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Discussion Points for Punto Legal—August 07, 2019

contextual

1. Public Charge.

We expect that a new restrictive rule on public charge will be implemented any day now for immigrants fixing their papers in the United States. The Department of Homeland Security will adopt a more aggressive public charge analysis to evaluate applications for green cards. President Trump is making life more difficult for working-class immigrants.

2. What is a public charge?

Immigration law says immigrants and visitors to the United States can be turned away if they’re likely to become a public charge after admission. The phrase "public charge" isn’t defined in the law but it is understood to refer to people who were primarily dependent – or likely to become primarily dependent – on cash assistance or long-term, institutionalized care. In other words we are talking about poorer people.

In January 2018, the State Department changed its rules for public charge about two years ago. The number of permanent visa refusal at the U.S. Consulate in Ciudad Juarez skyrocketed. Between Oct. 1, 2018 and July 29 of this year — a period of 10 months–the State Department denied 5,343 immigrant visa applications for Mexican applicants on the ground that the applicants were so poor or sick that they risked becoming a "public charge." That’s up from just seven denials for Mexican applicants in fiscal year 2016, the last full year under former President Barack Obama. The number of public charge denials for applicants from all nations also rose during the past year.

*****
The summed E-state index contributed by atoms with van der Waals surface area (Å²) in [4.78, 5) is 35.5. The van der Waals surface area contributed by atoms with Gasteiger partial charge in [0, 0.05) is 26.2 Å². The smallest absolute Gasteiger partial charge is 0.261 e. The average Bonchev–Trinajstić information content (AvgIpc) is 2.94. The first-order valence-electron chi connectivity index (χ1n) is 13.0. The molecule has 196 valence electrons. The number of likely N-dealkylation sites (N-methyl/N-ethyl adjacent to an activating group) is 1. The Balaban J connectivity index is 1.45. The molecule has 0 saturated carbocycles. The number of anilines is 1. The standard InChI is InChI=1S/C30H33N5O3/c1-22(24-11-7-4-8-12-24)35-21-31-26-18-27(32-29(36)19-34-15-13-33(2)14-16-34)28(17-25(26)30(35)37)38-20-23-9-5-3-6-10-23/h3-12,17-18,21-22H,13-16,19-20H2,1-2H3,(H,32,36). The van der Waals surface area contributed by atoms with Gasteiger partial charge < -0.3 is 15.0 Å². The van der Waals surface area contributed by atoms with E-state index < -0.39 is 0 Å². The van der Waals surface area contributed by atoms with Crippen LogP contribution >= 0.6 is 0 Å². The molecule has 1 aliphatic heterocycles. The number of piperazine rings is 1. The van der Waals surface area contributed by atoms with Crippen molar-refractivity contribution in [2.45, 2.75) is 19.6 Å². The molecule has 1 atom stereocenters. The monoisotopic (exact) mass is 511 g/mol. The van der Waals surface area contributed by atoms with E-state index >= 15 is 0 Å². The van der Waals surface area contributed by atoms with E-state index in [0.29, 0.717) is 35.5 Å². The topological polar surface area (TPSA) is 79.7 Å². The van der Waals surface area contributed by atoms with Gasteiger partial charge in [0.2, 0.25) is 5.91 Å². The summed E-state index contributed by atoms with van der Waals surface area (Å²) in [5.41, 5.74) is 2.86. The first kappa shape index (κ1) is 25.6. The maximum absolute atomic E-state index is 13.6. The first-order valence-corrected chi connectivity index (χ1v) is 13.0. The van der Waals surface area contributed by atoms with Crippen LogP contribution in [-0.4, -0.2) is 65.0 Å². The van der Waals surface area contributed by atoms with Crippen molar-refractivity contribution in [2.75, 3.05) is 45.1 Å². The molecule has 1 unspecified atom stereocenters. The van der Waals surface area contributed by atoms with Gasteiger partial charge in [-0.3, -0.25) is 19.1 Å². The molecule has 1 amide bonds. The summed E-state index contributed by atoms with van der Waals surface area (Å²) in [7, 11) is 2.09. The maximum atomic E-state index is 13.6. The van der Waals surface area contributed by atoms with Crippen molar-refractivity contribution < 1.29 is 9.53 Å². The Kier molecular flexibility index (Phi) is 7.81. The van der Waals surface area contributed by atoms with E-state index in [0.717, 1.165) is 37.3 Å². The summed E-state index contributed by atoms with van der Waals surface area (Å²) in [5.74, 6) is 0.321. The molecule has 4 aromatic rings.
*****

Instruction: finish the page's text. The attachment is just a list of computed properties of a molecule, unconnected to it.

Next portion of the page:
But, let’s look at Canada. Only three Canadian immigrant visa applicants were refused on public charge grounds in fiscal 2018. A single applicant from that country was denied in fiscal 2016.

The new public charge rule applicants for permanent residence is expected to affect 400,000 immigrants.

3. Immigrants and Social Media.

Many of you have Facebook accounts and are big users of social media. Did you know that immigration officials are now looking at your Facebook page when you apply for a benefit? Do you have photographs on Facebook of you and a gun? Do you have photos on Facebook show drug use? If you are seeking an immigration benefit, make a point of cleaning up your Facebook page and other social media.

4. Parole in Place ("PIP").

There were rumors out of Washington several weeks ago that the Trump Administration was going to cancel the "parole in place" or PIP program for spouses and parents of members of the military. The rumor has quieted down. My best guess is that Parole in Place will survive. But, for the first time, the immigration is requiring PIP applicants to appear for an interview in Denver.

5. El Chapo coming to Colorado.

El Chapo is in Colorado. As you know, El Chapo was sentenced to life in prison last week. The Bureau of Prisons put him in the federal super-max prison in Florence, Colorado. At the Supermax, prisoners spend 23 hours per day in single, soundproof cells made of poured concrete. You have no idea where they are within the prison.